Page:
In response to Alexander: Tracking devices usually employ frequencies well beyond 100 megahertz, which are very unlikely to affect the birds’ magnetic compass. Frequencies within the range that can affect their compass could indeed falsify results. Usually the transmitters are active only intermittently and for very short periods, however. Therefore, even if they used the critical frequencies, there might be no significant effect on the birds’ orientation.


I do not read Scientific American for the reviews, but I recognize one that is beautifully written. Omar El Akkad’s review of Emily St. John Mandel’s novel Sea of Tranquility under the heading “Half-Lived Years” [Recommended] is a piece that can stand alone as an essay on our times and the literature emerging from them. He should be commended for it.

ROBERT HUNT Director of Global Theological Education, Perkins School of Theology, Southern Methodist University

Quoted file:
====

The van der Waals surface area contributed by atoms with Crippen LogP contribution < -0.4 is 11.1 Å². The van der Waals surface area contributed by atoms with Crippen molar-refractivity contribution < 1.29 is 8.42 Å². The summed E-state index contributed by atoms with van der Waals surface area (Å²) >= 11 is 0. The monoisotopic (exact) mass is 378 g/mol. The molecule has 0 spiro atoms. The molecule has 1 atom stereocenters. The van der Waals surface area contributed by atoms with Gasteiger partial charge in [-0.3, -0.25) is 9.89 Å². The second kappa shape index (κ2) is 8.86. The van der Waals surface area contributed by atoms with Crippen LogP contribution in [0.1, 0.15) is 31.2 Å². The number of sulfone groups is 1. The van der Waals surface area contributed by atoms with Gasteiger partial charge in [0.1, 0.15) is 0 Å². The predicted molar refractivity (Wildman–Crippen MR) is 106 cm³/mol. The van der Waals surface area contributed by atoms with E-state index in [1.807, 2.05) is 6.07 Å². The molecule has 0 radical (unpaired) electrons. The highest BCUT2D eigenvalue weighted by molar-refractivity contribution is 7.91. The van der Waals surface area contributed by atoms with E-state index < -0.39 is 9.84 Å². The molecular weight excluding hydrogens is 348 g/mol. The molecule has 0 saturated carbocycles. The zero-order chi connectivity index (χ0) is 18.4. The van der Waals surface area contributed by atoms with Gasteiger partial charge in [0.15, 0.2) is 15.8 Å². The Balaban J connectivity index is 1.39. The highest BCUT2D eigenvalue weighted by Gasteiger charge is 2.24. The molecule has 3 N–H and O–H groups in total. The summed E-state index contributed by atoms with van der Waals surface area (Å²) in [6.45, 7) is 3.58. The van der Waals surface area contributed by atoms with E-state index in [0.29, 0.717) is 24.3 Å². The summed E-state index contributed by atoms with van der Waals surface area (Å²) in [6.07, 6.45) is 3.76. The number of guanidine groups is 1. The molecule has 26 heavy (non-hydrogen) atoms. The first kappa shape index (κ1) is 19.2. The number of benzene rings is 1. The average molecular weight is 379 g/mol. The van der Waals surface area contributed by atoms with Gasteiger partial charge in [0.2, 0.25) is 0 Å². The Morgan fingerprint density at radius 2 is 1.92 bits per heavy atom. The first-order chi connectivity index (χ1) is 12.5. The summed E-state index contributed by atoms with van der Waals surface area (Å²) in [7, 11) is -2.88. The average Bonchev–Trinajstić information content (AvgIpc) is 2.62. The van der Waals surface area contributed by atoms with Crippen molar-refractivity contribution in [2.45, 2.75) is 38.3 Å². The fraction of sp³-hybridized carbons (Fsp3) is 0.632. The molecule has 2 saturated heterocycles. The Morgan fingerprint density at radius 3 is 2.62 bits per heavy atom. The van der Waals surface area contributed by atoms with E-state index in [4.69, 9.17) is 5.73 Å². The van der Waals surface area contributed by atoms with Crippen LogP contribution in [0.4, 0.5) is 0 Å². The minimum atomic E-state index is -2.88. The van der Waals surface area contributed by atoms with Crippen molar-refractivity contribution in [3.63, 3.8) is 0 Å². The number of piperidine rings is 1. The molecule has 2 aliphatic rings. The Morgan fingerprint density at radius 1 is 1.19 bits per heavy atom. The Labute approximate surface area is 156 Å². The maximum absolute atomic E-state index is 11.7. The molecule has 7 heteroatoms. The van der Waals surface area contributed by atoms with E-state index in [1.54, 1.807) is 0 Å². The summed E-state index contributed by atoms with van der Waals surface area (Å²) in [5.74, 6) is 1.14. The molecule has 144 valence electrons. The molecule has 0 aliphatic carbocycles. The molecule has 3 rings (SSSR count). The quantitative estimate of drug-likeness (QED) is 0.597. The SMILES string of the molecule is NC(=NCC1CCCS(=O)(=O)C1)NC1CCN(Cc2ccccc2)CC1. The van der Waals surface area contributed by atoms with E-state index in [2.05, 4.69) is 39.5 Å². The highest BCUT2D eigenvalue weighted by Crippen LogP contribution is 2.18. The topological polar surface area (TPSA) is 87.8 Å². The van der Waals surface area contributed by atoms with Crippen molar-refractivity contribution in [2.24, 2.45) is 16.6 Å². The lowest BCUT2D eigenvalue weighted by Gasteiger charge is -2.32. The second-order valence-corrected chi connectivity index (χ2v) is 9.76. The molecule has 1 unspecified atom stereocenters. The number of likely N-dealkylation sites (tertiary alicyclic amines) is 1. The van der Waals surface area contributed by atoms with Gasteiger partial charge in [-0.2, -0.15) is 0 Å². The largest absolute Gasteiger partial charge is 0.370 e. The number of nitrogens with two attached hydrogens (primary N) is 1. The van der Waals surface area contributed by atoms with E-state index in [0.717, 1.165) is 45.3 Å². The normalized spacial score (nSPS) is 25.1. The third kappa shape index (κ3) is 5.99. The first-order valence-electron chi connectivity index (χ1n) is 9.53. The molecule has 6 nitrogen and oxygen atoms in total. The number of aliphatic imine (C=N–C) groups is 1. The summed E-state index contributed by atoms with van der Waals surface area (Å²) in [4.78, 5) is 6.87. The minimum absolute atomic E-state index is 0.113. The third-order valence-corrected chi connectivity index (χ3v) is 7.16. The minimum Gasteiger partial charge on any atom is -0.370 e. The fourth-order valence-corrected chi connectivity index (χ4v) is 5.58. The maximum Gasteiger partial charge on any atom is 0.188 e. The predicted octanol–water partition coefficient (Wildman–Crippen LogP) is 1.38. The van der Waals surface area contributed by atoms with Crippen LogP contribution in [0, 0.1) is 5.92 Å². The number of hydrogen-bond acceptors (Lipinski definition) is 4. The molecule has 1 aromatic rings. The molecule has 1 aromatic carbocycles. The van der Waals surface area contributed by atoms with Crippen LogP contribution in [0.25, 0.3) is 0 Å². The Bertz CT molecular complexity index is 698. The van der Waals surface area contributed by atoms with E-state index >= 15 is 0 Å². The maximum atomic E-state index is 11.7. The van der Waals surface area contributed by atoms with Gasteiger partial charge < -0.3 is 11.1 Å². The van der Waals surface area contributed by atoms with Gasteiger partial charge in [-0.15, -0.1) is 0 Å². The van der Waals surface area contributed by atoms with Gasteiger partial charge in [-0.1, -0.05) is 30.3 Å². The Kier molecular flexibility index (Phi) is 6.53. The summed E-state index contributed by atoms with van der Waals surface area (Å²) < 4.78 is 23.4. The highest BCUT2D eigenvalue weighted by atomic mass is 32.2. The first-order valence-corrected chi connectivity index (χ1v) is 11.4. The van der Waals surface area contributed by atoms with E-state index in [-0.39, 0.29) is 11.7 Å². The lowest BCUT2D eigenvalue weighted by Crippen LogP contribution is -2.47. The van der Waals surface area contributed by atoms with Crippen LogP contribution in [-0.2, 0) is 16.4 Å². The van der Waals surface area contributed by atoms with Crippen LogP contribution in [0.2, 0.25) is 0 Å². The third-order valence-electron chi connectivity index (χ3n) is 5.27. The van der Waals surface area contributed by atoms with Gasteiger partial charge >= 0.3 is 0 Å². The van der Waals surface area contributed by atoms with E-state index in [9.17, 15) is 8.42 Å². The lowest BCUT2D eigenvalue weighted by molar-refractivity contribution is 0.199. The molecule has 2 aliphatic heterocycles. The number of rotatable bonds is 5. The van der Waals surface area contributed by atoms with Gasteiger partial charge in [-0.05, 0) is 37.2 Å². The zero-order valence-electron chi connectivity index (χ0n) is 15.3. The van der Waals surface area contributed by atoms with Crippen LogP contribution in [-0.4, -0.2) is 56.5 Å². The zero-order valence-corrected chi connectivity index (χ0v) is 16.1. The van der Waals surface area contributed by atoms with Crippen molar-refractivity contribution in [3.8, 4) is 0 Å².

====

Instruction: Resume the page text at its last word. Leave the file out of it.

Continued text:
The Threat of Solar Superflares,” by Jonathan O’Callaghan [December 2021], discusses instances within the past 10,000 years in which immense flares from the sun have caused geomagnetic storms on Earth, including the massive 1859 Carrington Event and a far stronger storm around A.D. 775.

It should be noted that at the National Oceanic and Atmospheric Administration’s Space Weather Workshop in April 2014, one of the main topics was about a near miss that actually occurred in July 2012: a large coronal mass ejection was detected passing Earth by the STEREO-A satellite. It was suggested that it could have had a much larger impact than the Carrington Event. The 2012 event missed us by one week.

STEVE SENGER Prince George, British Columbia